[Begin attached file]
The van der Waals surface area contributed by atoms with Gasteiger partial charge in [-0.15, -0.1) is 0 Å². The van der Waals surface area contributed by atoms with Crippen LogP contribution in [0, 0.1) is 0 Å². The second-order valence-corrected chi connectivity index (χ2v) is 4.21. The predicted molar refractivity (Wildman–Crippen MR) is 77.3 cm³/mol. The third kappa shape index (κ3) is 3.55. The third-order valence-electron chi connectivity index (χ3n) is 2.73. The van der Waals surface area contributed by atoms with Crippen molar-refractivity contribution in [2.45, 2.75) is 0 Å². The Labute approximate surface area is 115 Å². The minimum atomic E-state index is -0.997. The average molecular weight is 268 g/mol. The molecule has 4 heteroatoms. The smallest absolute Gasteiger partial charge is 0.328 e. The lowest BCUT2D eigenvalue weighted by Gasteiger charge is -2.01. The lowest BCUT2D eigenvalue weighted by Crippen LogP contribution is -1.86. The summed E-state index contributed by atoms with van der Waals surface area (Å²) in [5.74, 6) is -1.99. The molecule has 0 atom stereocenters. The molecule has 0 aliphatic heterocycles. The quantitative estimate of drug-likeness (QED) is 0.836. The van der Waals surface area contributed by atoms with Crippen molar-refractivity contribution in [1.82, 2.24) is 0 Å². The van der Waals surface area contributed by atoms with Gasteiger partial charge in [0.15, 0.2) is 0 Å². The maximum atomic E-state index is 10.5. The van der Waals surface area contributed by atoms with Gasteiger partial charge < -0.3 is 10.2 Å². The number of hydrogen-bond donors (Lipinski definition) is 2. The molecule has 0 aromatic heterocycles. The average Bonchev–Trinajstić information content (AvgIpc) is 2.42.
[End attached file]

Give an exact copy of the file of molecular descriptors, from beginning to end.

The van der Waals surface area contributed by atoms with Gasteiger partial charge in [-0.15, -0.1) is 0 Å². The van der Waals surface area contributed by atoms with Crippen LogP contribution in [0, 0.1) is 0 Å². The second-order valence-corrected chi connectivity index (χ2v) is 4.21. The predicted molar refractivity (Wildman–Crippen MR) is 77.3 cm³/mol. The third kappa shape index (κ3) is 3.55. The third-order valence-electron chi connectivity index (χ3n) is 2.73. The van der Waals surface area contributed by atoms with Crippen molar-refractivity contribution in [2.45, 2.75) is 0 Å². The Labute approximate surface area is 115 Å². The minimum atomic E-state index is -0.997. The average molecular weight is 268 g/mol. The molecule has 4 heteroatoms. The smallest absolute Gasteiger partial charge is 0.328 e. The lowest BCUT2D eigenvalue weighted by Gasteiger charge is -2.01. The lowest BCUT2D eigenvalue weighted by Crippen LogP contribution is -1.86. The summed E-state index contributed by atoms with van der Waals surface area (Å²) in [5.74, 6) is -1.99. The molecule has 0 atom stereocenters. The molecule has 0 aliphatic heterocycles. The quantitative estimate of drug-likeness (QED) is 0.836. The van der Waals surface area contributed by atoms with Crippen molar-refractivity contribution in [1.82, 2.24) is 0 Å². The van der Waals surface area contributed by atoms with Gasteiger partial charge in [0.15, 0.2) is 0 Å². The maximum atomic E-state index is 10.5. The van der Waals surface area contributed by atoms with Gasteiger partial charge < -0.3 is 10.2 Å². The number of hydrogen-bond donors (Lipinski definition) is 2. The molecule has 0 aromatic heterocycles. The average Bonchev–Trinajstić information content (AvgIpc) is 2.42.